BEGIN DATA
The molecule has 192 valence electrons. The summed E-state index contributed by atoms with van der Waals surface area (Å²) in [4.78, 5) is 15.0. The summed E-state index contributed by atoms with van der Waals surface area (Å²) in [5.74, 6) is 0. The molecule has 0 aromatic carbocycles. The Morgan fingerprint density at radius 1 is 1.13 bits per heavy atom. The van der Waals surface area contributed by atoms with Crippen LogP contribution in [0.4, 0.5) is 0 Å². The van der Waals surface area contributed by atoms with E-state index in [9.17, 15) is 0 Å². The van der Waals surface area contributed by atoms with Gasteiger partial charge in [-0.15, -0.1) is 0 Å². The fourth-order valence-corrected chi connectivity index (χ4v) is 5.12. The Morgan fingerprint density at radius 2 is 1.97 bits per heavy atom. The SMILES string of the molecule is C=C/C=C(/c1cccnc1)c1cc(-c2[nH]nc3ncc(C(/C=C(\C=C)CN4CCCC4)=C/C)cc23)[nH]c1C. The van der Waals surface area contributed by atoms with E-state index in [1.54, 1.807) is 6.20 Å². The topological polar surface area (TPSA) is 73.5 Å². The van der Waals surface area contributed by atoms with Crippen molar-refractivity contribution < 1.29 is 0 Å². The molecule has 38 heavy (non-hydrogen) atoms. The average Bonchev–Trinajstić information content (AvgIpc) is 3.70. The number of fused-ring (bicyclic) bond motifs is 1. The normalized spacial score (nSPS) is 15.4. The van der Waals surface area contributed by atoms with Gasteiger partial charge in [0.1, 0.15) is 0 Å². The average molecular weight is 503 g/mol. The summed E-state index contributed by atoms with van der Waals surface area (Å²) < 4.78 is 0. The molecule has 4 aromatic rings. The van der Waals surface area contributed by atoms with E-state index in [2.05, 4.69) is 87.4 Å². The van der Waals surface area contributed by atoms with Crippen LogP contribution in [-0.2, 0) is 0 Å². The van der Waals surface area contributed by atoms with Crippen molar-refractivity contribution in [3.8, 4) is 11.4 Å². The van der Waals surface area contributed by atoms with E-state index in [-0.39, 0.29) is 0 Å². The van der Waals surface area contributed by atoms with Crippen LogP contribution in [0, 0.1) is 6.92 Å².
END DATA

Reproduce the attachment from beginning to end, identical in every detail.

The molecule has 192 valence electrons. The summed E-state index contributed by atoms with van der Waals surface area (Å²) in [4.78, 5) is 15.0. The summed E-state index contributed by atoms with van der Waals surface area (Å²) in [5.74, 6) is 0. The molecule has 0 aromatic carbocycles. The Morgan fingerprint density at radius 1 is 1.13 bits per heavy atom. The van der Waals surface area contributed by atoms with Crippen LogP contribution in [0.4, 0.5) is 0 Å². The van der Waals surface area contributed by atoms with E-state index in [9.17, 15) is 0 Å². The van der Waals surface area contributed by atoms with Gasteiger partial charge in [-0.15, -0.1) is 0 Å². The fourth-order valence-corrected chi connectivity index (χ4v) is 5.12. The Morgan fingerprint density at radius 2 is 1.97 bits per heavy atom. The SMILES string of the molecule is C=C/C=C(/c1cccnc1)c1cc(-c2[nH]nc3ncc(C(/C=C(\C=C)CN4CCCC4)=C/C)cc23)[nH]c1C. The van der Waals surface area contributed by atoms with E-state index in [1.54, 1.807) is 6.20 Å². The topological polar surface area (TPSA) is 73.5 Å². The van der Waals surface area contributed by atoms with Crippen molar-refractivity contribution < 1.29 is 0 Å². The molecule has 38 heavy (non-hydrogen) atoms. The average Bonchev–Trinajstić information content (AvgIpc) is 3.70. The number of fused-ring (bicyclic) bond motifs is 1. The normalized spacial score (nSPS) is 15.4. The van der Waals surface area contributed by atoms with Gasteiger partial charge in [0.1, 0.15) is 0 Å². The average molecular weight is 503 g/mol. The summed E-state index contributed by atoms with van der Waals surface area (Å²) < 4.78 is 0. The molecule has 4 aromatic rings. The van der Waals surface area contributed by atoms with E-state index in [2.05, 4.69) is 87.4 Å². The van der Waals surface area contributed by atoms with Crippen LogP contribution in [-0.2, 0) is 0 Å². The van der Waals surface area contributed by atoms with Crippen molar-refractivity contribution in [3.8, 4) is 11.4 Å². The van der Waals surface area contributed by atoms with E-state index in [-0.39, 0.29) is 0 Å². The van der Waals surface area contributed by atoms with Crippen LogP contribution in [0, 0.1) is 6.92 Å².